Friday, June 13, 2008
stupidity history lesson: the electronics repair shop interview
Once upon a time there was a chain of repair places in the area called Martha Lake Electronics. They would take most anything in, mostly TVs but whatever required electricity and needed fixing, and they were based out of Lynnwood (where you find, duh, Martha Lake) but had a shop on 38th in Tacoma. They were hiring for counter people, so I turned in an application and was called up to Lynnwood for an interview. I got dressed up in my interview clothes and drove Sputnik there to meet the owner of the company.
The first thing I noticed about this champion of industry was that he had a very tall bookcase in his office that was completely filled with management books. Some people are born leaders, others need a little guidance, and then there was this guy who had a hundred or so different manuals on how to lead people. Knowing that no two management books give the same advice, in fact some give contradictory advice, I suspected that this guy knew a lot about management but did not know how to actually do it cohesively. But hey, I've just met the guy so let's just see what kind of interview questions, likely culled from said manuals, he throws at me. He started with the standard ice-breakers about past experience and education, threw in the interview oldie of "where do you see yourself in five years?", and after this period of getting to know all about me as a person and student he then picked up my résumé to go over my work history.
One of my previous jobs, which lasted all of two weeks but I put on the list anyway because it was one of the only things I'd done parallel to what I was applying for (that and my seven months at Radio Shack, their competition), was with a computer store in Olympia. The owner brought up this job and asked, "what was the manager's name again?" Since it had been awhile, I had forgotten the man's name so I said something that was pretty close -- "Rhinegeld" became "Ringgold" -- and the owner said said slyly "Oh, yeah, I know him," before asking me more about my duties. Okay. You lose the Jedi mind game, sir. I figured that this was a trick from a management book, that if the interviewee thinks the interviewer knows a past employer personally the interviewee isn't going to tell any lies. Which is true, if the interviewer doesn't blow all credibility by proving he doesn't know the person by not catching the name error.
So his next manoeuver is to ask me to do this personality inventory, the kind that requires filling in ovals with a #2 pencil on a scan sheet while reading a thin quiz booklet. This is the kind of test where you know what the answers they expect are ["If you found a $5 bill under the till and the money in your till was balanced, would you: a) keep the money, b) report it to your supervisor, c) put it in the till, d) leave it under the till"], but you're a horrible person if you either answer every question "correctly" or if you answer them completely honestly, because either of those reactions proves you're a shifty untrustable dishonest person. He told me that the results would come in later because he would have to fax this answer sheet to Chicago. Okay. You're now full of shit. I've administered enough of these tests during my stint as a tutor to know how an overlay answer key works -- put this stiff paper with holes across it on top of the answer sheet, line up the dots, and mark on any spaces that aren't filled with pencil lead, then tally up the marks. That, and there's no way a faxed copy of anything is going to be gradeable with a scanner.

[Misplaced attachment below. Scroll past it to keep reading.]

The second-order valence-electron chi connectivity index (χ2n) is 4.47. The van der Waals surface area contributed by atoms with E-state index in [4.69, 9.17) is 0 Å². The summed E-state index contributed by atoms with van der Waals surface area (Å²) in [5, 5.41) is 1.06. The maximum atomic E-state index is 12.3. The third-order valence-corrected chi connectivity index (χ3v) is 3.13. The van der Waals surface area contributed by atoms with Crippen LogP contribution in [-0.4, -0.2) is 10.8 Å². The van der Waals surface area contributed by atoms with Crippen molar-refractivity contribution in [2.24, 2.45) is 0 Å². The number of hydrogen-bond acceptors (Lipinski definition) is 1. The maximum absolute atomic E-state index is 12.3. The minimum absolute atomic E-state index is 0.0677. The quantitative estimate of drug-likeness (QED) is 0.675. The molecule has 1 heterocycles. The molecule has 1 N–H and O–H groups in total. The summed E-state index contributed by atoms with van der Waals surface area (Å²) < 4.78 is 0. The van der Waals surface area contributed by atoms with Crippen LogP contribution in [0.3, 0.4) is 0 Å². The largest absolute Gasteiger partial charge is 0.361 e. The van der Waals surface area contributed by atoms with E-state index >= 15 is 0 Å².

The final nugget was when he leans back in his chair and says something about me applying for a management position. Hmm, no, the sign said counterperson and I was by no means (at that moment) qualified to supervise a store. He wants me to agree to apply for a management job. The catch, though, is that if I don't make the cut to be a manager, I am removed from consideration for the job that I was qualified for and had applied for. Interesting double-or-nothing situation there. I figured this was another management trick, looking for the people with leadership ability and aspirations, which seems counterproductive to me because why would you want a whole building full of people who think they should be in charge? As the old and totally un-PC notion goes, "all chiefs, no braves." Someone's gotta quietly do the work, you know.
So I left the interview after being told it would be a couple hours before the personality test was graded by someone in the Windy City, so I went to an abandoned house on the Martha Lake waterfront, sat around on the dock for a long while until some construction guys showed up (and since I was dressed in business uncasual, I strode out without a word like I was a Realtor or county building inspector and no one said a thing about me trespassing), then went back to the office to be given the expected bad news that I failed my personality test and thus could not work in any capacity for Martha Lake Electronics.
They went out of business within a year. [contents of the auction of their assets in 2001]
That guy sounds like a character from a movie instead of a real person. I'd put him in the overly anal category for running you through the ringer for a behind-the-counter job. It's like you were applying for some ultra important job upon which all life on the planet depended.
Good grief! Working for that guy had to be pure hell.
You'd have been analyzed to death.